When you manage to reduce the level of stress, you shift into your opposite system, the parasympathetic nervous system, which lowers your temperature, your heartbeat and your blood pressure and re-routes energy back into the brain and organs. It signals to your body that there’s nothing to be afraid of: have sex, eat food and come into your right mind. All is forgiven.
The bonus of learning to self-regulate is that you develop the skill to choose which nervous system you want to be in. If you need your high-octane state to give a traffic warden some attitude when they stick a parking ticket on your windshield and you were only one minute late, then go ahead and let that sympathetic nervous system rip. But when the situation is resolved and you want to stop yourself from rehashing the ticket story all day, dumping your anger on your friends and stoking your fury even more, then you can switch to your parasympathetic nervous system.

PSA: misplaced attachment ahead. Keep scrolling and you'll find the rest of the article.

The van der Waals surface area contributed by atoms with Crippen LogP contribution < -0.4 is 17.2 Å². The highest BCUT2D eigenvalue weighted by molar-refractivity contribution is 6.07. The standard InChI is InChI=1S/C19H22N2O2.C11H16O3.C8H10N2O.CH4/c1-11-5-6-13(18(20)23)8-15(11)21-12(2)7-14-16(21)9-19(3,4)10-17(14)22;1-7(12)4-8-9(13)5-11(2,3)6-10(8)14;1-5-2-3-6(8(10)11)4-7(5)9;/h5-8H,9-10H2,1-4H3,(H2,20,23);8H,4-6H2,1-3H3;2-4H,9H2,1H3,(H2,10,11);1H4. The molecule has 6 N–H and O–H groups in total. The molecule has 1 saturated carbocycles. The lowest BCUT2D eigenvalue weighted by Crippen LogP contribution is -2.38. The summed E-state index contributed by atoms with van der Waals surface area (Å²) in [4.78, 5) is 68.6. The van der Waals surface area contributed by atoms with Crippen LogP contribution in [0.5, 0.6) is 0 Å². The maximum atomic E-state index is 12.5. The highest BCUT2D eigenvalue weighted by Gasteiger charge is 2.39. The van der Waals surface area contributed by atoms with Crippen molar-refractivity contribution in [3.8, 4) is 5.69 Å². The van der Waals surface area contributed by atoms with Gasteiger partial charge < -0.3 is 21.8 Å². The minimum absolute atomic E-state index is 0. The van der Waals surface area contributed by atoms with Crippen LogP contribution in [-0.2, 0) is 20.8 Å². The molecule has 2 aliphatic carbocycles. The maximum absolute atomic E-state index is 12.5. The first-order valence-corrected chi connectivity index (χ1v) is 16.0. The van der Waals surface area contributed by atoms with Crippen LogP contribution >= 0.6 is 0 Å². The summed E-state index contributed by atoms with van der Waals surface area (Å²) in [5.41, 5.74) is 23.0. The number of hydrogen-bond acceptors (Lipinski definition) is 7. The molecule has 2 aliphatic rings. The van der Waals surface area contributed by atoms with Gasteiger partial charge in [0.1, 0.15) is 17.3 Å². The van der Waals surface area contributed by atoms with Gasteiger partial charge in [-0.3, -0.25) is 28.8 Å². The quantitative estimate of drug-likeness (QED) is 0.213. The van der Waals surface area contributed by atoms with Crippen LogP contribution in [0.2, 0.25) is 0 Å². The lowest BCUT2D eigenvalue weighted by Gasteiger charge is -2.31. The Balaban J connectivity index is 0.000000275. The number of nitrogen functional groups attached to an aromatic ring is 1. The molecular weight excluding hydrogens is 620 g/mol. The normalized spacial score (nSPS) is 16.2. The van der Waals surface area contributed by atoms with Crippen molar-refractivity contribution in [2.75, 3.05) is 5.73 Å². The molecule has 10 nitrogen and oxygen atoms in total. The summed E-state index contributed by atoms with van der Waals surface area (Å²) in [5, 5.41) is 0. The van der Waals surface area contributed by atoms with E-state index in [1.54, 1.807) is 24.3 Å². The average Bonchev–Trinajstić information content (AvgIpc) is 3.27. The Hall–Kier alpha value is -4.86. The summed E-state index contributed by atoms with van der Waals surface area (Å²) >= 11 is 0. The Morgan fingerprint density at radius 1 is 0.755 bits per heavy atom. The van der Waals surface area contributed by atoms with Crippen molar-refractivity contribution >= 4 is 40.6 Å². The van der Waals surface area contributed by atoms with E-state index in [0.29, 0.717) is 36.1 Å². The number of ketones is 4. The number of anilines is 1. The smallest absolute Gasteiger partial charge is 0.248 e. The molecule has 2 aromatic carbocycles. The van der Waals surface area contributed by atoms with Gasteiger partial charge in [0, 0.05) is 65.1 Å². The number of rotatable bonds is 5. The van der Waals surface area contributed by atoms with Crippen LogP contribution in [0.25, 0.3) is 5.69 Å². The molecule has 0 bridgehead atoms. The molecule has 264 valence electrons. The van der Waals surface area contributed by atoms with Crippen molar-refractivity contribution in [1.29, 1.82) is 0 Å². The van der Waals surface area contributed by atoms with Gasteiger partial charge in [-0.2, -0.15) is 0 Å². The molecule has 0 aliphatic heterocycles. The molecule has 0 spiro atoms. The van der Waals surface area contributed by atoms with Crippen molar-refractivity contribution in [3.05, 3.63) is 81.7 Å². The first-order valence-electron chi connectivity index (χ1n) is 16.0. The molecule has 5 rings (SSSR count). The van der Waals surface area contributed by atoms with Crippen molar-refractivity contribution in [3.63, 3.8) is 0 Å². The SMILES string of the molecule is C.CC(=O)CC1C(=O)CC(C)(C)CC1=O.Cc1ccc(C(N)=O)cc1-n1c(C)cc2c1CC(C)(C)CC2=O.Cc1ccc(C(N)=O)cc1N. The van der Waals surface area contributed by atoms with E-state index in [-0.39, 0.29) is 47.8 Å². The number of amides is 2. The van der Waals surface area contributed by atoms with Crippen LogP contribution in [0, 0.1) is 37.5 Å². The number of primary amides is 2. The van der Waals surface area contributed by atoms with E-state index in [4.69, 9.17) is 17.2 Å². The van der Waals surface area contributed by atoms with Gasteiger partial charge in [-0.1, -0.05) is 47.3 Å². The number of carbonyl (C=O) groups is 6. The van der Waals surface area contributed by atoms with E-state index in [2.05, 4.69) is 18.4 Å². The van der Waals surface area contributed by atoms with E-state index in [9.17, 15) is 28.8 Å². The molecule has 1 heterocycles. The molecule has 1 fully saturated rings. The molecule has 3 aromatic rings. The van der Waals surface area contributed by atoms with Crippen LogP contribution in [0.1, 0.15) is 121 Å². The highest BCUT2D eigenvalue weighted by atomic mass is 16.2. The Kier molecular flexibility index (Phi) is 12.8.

The problem is that our default state (even when we’re just shooting the breeze or mind-wandering) is the sympathetic nervous system. Our inherent disposition is to think negatively, because unconsciously we’re always on the lookout for trouble, continuously churning over problems, worrying, brooding … Once in a while a wonderful memory will pop up, but then usually we’ll be sad again because it’s over. You’re in palpitations of excitement about your upcoming wedding, and a few seconds later you’re worrying whether you’ve got the right fish forks or … man. This ruminative daydreaming is activated in the self-referential network, where it’s all about ‘me’. There are various regions in this network that are responsible for the many ‘me’s: a narrative self, a conceptual self, a bodily self, a language area (the source of self-talk.) So this is the human condition when left to its own devices: it’s all about me, me, me.